There will never be a literal separation of church and state because churches *exist*. They own land (a process regulated by gov't); they get involved in public things like parades and schools and food shelters; and they collect and distribute money, which is federally regulated. So no, in a strictly literal sense you cannot separate the two. But in a philosophical sense, I believe you really can. And should. And gay marriage is a great example.

  7. (Part 2) You challenged the purpose I outlined for government of creating a productive, healthy society where citizens can pursue their own happiness. I should note that this is what I think a *good* government does, again, given the realities of our modern, pluralistic world. I affirm your points about conflicts of happiness and health and productivity. The conflicts here are why we have laws and lawsuits that force clearer definitions of those principles.

    I would challenge your view of homosexuality not being healthy. If we are to take my definition of government being agnostic and not operating based on spiritual beliefs, then it can only define health via scientific study. Gov't could look at the fields of psychology, sociology, political philosophy, etc. to try to determine if gay marriage (or homosexuality itself) proved healthy or unhealthy. If we had convincing evidence from, say, psychology, that gay marriage damaged the mental stability of persons who participated in it, then I would say our government could reasonably make justifiable laws to prohibit the performance of gay marriage. In other areas of sexuality where the government seems to take a moral stance - like with sexual relationships with minors or with incest between consenting adults - this seems to be what has happened. We have psychological and medical evidence that these things are Not healthy. As far as I know, that is not the case with gay marriage. And since the government can't quote Christian Scripture as a basis for laws, I don't think there's anything from a legal, secular perspective preventing gay marriage. That was the point I was trying to make in arguing that it was legally permissible and in line with governments’ purpose of creating a society that is productive, healthy, and with free and happy individuals. But I certainly concede that our laws are more than just practical, fact-based rules because we have inherited many of them.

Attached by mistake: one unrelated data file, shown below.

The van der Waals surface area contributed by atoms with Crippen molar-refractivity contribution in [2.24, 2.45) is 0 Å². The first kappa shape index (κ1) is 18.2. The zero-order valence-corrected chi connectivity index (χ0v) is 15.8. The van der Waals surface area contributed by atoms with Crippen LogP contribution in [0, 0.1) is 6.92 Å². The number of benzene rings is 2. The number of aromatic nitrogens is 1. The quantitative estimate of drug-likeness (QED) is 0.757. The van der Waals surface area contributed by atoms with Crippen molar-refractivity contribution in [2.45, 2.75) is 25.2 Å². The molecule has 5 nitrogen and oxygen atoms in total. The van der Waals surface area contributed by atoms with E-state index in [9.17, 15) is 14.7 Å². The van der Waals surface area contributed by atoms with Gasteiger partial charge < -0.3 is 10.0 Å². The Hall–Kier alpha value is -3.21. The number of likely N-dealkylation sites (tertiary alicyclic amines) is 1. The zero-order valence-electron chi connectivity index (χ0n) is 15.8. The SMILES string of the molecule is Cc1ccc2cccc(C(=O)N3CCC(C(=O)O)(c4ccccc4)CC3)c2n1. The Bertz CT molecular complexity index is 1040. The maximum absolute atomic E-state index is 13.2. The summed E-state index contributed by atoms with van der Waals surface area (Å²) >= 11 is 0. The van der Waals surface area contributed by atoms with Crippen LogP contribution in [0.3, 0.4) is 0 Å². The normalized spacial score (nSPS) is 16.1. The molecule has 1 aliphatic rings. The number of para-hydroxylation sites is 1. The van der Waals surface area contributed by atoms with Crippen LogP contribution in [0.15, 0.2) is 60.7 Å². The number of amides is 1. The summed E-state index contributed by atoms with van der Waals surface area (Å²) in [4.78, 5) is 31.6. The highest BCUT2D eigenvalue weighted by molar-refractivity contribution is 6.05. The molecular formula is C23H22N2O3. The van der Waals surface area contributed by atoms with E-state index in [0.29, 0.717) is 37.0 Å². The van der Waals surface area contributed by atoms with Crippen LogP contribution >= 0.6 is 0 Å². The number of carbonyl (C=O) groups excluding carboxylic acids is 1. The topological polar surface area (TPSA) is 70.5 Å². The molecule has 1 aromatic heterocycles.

A last point here - individual happiness from the government's perspective necessarily means "so long as it does not harm/hurt others or oneself." Your point is well taken. But again, in a secular society, it's hard to argue that gay marriage is hurting anyone else.

    Perhaps that's enough for now. I think you were right to want clarification of broad principles like "health," "happiness," "government," etc. Thanks for challenging me! Feel free to keep this going and reply with other thoughts. And a sincere apology for waiting so long to reply. The blog really got away from me around the holidays.